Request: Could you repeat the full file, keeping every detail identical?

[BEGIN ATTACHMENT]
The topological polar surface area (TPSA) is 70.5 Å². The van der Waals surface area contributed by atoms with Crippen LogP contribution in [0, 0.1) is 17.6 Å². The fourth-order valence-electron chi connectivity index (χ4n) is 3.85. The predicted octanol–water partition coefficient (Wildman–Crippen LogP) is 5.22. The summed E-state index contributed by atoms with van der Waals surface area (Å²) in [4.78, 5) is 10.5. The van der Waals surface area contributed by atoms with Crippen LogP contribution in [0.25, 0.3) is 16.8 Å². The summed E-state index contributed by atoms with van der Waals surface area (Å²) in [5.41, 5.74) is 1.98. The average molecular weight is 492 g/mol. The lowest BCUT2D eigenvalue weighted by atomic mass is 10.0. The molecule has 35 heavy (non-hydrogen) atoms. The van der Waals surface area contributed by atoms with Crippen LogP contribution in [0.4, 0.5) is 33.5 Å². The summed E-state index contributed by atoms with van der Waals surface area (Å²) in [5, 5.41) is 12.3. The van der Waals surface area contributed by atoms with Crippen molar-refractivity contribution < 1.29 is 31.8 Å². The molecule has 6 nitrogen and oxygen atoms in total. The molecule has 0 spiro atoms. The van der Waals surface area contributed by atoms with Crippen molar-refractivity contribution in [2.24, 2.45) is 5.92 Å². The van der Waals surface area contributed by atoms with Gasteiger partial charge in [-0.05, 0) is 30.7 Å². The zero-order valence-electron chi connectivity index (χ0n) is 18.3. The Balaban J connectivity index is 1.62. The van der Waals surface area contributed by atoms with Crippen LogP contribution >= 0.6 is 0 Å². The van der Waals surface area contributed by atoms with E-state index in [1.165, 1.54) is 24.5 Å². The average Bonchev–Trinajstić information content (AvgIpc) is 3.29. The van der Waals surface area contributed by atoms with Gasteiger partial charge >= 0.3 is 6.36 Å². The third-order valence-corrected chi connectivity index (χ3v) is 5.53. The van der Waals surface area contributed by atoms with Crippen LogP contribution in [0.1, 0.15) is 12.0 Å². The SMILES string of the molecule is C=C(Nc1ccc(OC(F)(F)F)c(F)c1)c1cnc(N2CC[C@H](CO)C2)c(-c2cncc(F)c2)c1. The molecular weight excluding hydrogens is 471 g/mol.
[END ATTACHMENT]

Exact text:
The topological polar surface area (TPSA) is 70.5 Å². The van der Waals surface area contributed by atoms with Crippen LogP contribution in [0, 0.1) is 17.6 Å². The fourth-order valence-electron chi connectivity index (χ4n) is 3.85. The predicted octanol–water partition coefficient (Wildman–Crippen LogP) is 5.22. The summed E-state index contributed by atoms with van der Waals surface area (Å²) in [4.78, 5) is 10.5. The van der Waals surface area contributed by atoms with Crippen LogP contribution in [0.25, 0.3) is 16.8 Å². The summed E-state index contributed by atoms with van der Waals surface area (Å²) in [5.41, 5.74) is 1.98. The average molecular weight is 492 g/mol. The lowest BCUT2D eigenvalue weighted by atomic mass is 10.0. The molecule has 35 heavy (non-hydrogen) atoms. The van der Waals surface area contributed by atoms with Crippen LogP contribution in [0.4, 0.5) is 33.5 Å². The summed E-state index contributed by atoms with van der Waals surface area (Å²) in [5, 5.41) is 12.3. The van der Waals surface area contributed by atoms with Crippen molar-refractivity contribution < 1.29 is 31.8 Å². The molecule has 6 nitrogen and oxygen atoms in total. The molecule has 0 spiro atoms. The van der Waals surface area contributed by atoms with Crippen molar-refractivity contribution in [2.24, 2.45) is 5.92 Å². The van der Waals surface area contributed by atoms with Gasteiger partial charge in [-0.05, 0) is 30.7 Å². The zero-order valence-electron chi connectivity index (χ0n) is 18.3. The Balaban J connectivity index is 1.62. The van der Waals surface area contributed by atoms with Crippen LogP contribution >= 0.6 is 0 Å². The van der Waals surface area contributed by atoms with E-state index in [1.165, 1.54) is 24.5 Å². The average Bonchev–Trinajstić information content (AvgIpc) is 3.29. The van der Waals surface area contributed by atoms with Gasteiger partial charge >= 0.3 is 6.36 Å². The third-order valence-corrected chi connectivity index (χ3v) is 5.53. The van der Waals surface area contributed by atoms with Crippen LogP contribution in [0.1, 0.15) is 12.0 Å². The SMILES string of the molecule is C=C(Nc1ccc(OC(F)(F)F)c(F)c1)c1cnc(N2CC[C@H](CO)C2)c(-c2cncc(F)c2)c1. The molecular weight excluding hydrogens is 471 g/mol.